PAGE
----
New research reveals how big the bank of Mum and Dad is, and it has practical and societal implications writes Anna Rawhiti-Connell in The Bulletin.
Fifth largest source of housing finance for owner/occupiers
Research from Consumer NZ has revealed just how big a helping hand parents are giving their children when buying a house. “The bank of Mum and Dad”, something of a ubiquitous phrase now, ranks fifth after ANZ, ASB, Westpac and BNZ when it comes to owner-occupier loans. Parents have contributed $22.6bn in loans, monetary gifts, rental expenses (by allowing children to live with them rent-free), repayments, purchased property and other means of financial help. 14% of families have assisted children to buy a house. As Tess McClure reports for the Guardian, 58% of children who bought property in Auckland had family support.
The return of the landed gentry?
Like Simon Bridges, I read Max Rashbrooke’s “Too Much Money” over the summer (reviewed here by Danyl McLauchlan). It sets out the ways wealth disparities are changing Aotearoa. In the very first paragraph, Rushbrooke introduces “the bank of Mum and Dad”. He refers to “the return of the landed gentry”, a phrase he attributes to economist Shamubeel Eaqub. The Consumer NZ research found only 10% of those surveyed experienced financial hardship as a result of their contribution which suggests there is a level of existing wealth required to be able to assist your children in the first place. Housing wealth is the most widely held type of wealth in New Zealand according to Treasury. Wealth that is now being transferred to the next generation, for the purchase of more property.
“It’s the deposit”
This isn’t Downton Abbey – land and jewels are not being passed down among an aristocracy. For many, the need for parental financial support is the product of a big jump in house prices. The median house price in New Zealand rose from $620,000 in May 2020 to $890,000 as at March 31. “It’s the deposit” has been a catch-cry of first-home buyers and the research revealed that 61% of parents were contributing to a deposit. Rising interest rates may add “it’s the repayments” to the list. According to an interest.co.nz survey published yesterday, housing affordability is the worst it’s been in 18 years desite a drop in house prices.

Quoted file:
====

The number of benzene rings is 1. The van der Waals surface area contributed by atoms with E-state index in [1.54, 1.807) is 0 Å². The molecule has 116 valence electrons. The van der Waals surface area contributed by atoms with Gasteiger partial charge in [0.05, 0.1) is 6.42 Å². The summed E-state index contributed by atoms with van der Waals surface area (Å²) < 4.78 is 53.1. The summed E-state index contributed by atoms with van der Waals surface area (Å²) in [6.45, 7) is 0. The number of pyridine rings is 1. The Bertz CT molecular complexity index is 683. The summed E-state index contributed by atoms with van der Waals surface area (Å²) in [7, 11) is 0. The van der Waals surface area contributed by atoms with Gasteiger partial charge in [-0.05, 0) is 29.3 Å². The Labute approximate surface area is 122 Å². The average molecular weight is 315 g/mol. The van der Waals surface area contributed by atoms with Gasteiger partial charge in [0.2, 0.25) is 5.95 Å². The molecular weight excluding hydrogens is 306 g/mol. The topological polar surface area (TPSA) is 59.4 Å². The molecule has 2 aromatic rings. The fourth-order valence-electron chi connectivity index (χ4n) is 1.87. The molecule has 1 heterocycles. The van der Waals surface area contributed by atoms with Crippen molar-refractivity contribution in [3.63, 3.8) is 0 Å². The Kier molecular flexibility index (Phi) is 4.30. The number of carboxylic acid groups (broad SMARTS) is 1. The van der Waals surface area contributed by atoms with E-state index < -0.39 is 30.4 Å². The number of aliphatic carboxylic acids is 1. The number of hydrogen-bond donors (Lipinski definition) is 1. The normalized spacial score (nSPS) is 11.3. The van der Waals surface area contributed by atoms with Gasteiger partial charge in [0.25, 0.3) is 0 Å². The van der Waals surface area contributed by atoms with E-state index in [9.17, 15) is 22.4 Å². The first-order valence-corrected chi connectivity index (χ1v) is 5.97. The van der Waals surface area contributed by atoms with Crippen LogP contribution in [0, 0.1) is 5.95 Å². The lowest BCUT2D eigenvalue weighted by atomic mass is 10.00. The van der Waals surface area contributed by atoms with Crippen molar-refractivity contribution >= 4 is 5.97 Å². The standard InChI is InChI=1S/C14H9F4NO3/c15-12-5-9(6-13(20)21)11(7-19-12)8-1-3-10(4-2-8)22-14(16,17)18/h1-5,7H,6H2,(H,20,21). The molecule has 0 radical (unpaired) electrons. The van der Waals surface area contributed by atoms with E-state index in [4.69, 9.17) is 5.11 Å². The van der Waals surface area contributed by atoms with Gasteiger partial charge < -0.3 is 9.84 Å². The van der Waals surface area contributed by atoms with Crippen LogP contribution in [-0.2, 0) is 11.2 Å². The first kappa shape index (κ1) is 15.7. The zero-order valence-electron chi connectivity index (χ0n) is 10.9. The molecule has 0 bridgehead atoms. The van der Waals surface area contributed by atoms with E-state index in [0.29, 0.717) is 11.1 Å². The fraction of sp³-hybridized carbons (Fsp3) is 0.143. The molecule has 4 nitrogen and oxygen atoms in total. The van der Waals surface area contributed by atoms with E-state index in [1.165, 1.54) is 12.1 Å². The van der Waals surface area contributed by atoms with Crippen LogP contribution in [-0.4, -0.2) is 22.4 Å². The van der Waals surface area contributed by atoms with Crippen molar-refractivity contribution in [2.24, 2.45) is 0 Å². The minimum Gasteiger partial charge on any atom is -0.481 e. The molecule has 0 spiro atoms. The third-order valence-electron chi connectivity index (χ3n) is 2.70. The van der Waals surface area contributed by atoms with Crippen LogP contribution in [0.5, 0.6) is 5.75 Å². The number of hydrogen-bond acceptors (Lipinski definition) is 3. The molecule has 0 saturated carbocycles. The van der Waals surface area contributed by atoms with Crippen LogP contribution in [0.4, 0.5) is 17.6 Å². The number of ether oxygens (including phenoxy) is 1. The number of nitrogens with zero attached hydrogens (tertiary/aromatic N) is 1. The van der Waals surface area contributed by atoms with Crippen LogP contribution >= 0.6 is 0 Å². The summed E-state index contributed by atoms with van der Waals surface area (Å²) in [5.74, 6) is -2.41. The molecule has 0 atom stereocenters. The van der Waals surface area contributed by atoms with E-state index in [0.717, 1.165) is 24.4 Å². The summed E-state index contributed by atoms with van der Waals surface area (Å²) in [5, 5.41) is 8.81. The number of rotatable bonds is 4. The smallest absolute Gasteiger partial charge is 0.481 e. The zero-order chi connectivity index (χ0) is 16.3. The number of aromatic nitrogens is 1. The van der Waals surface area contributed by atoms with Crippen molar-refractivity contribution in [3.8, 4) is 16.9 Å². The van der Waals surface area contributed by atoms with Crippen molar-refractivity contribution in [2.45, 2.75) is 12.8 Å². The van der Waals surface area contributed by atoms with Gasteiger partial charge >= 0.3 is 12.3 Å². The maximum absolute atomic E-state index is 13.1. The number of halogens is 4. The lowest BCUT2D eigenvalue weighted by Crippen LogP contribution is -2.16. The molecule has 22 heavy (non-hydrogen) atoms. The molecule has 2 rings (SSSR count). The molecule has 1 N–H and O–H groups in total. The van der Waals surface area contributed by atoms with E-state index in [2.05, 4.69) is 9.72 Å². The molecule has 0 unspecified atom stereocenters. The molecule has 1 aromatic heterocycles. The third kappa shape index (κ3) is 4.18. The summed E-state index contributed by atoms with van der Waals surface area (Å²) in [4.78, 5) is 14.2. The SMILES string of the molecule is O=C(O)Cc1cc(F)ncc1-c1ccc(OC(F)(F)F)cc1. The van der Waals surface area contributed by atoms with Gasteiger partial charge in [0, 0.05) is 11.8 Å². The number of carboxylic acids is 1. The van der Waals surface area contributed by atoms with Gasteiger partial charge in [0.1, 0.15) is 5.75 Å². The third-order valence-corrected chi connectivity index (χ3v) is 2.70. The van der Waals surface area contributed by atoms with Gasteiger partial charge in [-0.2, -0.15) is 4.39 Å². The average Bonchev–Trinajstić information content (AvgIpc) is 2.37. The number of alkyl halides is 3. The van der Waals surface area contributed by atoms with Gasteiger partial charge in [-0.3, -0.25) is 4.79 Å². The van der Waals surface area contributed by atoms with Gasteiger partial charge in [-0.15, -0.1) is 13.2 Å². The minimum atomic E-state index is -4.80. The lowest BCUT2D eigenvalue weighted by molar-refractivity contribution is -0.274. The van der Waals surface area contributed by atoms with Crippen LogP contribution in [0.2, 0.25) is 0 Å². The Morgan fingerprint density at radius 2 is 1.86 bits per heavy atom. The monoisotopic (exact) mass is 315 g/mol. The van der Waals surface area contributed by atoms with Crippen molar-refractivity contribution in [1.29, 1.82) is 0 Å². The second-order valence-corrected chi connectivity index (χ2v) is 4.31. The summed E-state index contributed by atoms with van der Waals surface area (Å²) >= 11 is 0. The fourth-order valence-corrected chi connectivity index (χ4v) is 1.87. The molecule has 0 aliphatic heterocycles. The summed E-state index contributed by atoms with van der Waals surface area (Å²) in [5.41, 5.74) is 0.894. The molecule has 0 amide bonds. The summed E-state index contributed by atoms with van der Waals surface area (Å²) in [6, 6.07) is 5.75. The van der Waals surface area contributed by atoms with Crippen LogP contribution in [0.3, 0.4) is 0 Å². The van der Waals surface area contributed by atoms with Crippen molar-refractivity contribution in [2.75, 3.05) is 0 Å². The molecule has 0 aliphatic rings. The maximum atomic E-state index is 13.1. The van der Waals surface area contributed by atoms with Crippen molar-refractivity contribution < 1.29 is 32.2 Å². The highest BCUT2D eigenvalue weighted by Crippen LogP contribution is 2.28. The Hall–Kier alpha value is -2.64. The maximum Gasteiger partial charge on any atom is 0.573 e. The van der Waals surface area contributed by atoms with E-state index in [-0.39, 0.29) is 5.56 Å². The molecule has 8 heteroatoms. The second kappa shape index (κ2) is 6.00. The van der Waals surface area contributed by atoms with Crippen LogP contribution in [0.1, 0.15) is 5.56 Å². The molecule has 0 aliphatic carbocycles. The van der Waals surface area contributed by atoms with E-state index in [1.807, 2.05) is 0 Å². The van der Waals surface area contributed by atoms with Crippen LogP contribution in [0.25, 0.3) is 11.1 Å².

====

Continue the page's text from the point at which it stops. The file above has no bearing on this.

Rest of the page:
Frayed social fabric
There are practical implications to all this. It’s something that increasingly needs to be factored into divorce settlements. Evidence of a sizable financial gift is considered when applying for residential care subsidies from the government. Money being plumbed back into the housing market is money not being invested elsewhere. It impacts retiement savings. There are also societal implications. Where we can afford to live and, as the research shows, how we afford it can depend on the wealth of our family. The Prosperity Index for Auckland revealed income disparity between areas of the city. We increasingly live further away from people who don’t live like us. Rashbrooke argues this creates fractures and that as “the social fabric becomes frayed”, “democracy is diminished”.